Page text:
Silent twin's death 'remains a mystery': Jury was denied expert evidence before returning verdict that Jennifer Gibbons died from natural causes, charity says

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The Independent Online
JENNIFER GIBBONS, one of the enigmatic sisters whose withdrawal into a secret world led to them being called the 'silent twins', died from natural causes, an inquest jury decided yesterday.

But questions have arisen over the verdict because Sane, the mental health charity which represented her family, says the jury was denied expert evidence relating to the condition which caused her death - and was given insufficient evidence about her physical care in the days before.

Yesterday, Majorie Wallace, the charity's chief executive, said she was 'very disappointed. Jennifer's death remains as big a mystery as ever'.

The jury at Bridgend coroner's court, Mid Glamorgan, took minutes to return its verdict after hearing that Jennifer collapsed and later died on 9 March, the day she fulfilled her wish to leave Broadmoor - the twins' home for the past 11 years. The sisters had been sent there after admitting conducting a six-week campaign of theft, arson and wanton vandalism in Haverfordwest, Dyfed, in 1981.

Dr Susan Claydon, a pathologist, said Jennifer had died from massive acute myocarditis - inflammation of the heart, seen sometimes in young athletes who have died suddenly. But Ms Wallace said heart experts would have told the jury that the condition has many causes, some viral, some drug related, and that most people who suffer from it are cured.

Philip Walters, the coroner, had declined a request from the family to call more witnesses from Broadmoor who had care of Jennifer. Ms Wallace said this restricted the jury.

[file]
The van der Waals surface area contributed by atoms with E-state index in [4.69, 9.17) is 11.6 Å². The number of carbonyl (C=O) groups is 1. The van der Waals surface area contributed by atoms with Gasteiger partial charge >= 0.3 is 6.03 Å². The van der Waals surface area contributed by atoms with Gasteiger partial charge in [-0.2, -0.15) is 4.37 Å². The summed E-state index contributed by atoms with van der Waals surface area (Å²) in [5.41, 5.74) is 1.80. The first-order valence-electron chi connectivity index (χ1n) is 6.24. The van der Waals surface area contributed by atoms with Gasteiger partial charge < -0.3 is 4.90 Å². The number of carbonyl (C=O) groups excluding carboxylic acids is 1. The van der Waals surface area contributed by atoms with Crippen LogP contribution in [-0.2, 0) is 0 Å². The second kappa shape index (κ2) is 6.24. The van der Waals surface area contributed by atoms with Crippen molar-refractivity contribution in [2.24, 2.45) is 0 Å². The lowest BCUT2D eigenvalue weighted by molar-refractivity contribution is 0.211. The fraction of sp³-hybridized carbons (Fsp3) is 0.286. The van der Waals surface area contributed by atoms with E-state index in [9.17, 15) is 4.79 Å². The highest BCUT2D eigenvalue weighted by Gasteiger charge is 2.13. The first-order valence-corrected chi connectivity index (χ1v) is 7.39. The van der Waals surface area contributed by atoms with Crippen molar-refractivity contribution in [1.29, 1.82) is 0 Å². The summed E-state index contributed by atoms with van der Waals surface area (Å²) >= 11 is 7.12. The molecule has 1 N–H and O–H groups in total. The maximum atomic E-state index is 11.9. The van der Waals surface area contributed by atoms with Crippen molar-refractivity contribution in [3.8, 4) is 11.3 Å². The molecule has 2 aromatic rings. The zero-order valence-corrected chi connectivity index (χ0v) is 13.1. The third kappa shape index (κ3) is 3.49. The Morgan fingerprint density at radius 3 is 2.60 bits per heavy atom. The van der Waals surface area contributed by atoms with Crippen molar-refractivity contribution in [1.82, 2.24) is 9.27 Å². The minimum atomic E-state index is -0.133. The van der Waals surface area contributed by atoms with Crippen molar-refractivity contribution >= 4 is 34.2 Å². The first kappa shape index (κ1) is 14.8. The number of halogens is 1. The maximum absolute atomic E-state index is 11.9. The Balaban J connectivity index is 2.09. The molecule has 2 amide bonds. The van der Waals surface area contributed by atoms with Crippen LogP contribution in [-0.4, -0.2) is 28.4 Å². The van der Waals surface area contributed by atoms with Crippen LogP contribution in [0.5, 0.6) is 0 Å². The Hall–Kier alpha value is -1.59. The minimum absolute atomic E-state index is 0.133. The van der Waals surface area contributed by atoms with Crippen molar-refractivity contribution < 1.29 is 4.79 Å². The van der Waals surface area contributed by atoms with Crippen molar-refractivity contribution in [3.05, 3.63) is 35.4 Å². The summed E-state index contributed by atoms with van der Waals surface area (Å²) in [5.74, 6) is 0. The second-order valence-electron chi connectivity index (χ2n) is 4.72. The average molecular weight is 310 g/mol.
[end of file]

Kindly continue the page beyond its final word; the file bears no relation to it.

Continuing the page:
The hearing was told that Jennifer had been sick, complained of headaches, and was very tired before starting the journey to a special secure unit in Bridgend. But Dr Lyal Hamilton, consultant psychiatrist at Broadmoor at the time, said she had been examined the day before and was considered fit to travel.

Her sister, June, her vow of silence behind her, told the inquest how her twin had said the day before the journey that she was dying. She thought it was a joke, but as they began their journey Jennifer slumped on her shoulder. She then lay across her lap, 'sleeping with her eyes open'.

A touch of nervousness and a slight speech impediment were the only hint of June's previous life with Jennifer - which inspired a French opera, a film and a book.

The court was told that on arrival at the Carswell special unit, Jennifer's drowsy condition caused concern. Doctors examined her and when blood samples later showed a dramatic fall in red cells she was transferred to the general hospital, where she died at 6pm.

(Photograph omitted)